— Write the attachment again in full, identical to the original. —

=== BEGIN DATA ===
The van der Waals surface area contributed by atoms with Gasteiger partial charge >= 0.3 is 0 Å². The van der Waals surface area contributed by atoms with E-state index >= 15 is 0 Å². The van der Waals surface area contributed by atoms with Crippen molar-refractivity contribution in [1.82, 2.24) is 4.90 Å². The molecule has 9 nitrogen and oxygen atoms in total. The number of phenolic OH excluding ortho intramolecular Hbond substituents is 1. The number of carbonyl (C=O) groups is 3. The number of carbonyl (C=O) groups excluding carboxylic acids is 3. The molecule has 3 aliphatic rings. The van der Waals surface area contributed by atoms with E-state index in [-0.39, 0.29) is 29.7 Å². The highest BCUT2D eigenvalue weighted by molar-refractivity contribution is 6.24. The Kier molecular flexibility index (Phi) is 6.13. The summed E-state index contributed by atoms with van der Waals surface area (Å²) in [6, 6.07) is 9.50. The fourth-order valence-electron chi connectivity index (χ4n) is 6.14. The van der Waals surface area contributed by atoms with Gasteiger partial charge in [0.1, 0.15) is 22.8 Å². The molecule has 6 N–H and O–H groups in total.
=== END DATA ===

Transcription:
The van der Waals surface area contributed by atoms with Gasteiger partial charge >= 0.3 is 0 Å². The van der Waals surface area contributed by atoms with E-state index >= 15 is 0 Å². The van der Waals surface area contributed by atoms with Crippen molar-refractivity contribution in [1.82, 2.24) is 4.90 Å². The molecule has 9 nitrogen and oxygen atoms in total. The number of phenolic OH excluding ortho intramolecular Hbond substituents is 1. The number of carbonyl (C=O) groups is 3. The number of carbonyl (C=O) groups excluding carboxylic acids is 3. The molecule has 3 aliphatic rings. The van der Waals surface area contributed by atoms with E-state index in [-0.39, 0.29) is 29.7 Å². The highest BCUT2D eigenvalue weighted by molar-refractivity contribution is 6.24. The Kier molecular flexibility index (Phi) is 6.13. The summed E-state index contributed by atoms with van der Waals surface area (Å²) in [6, 6.07) is 9.50. The fourth-order valence-electron chi connectivity index (χ4n) is 6.14. The van der Waals surface area contributed by atoms with Gasteiger partial charge in [0.1, 0.15) is 22.8 Å². The molecule has 6 N–H and O–H groups in total.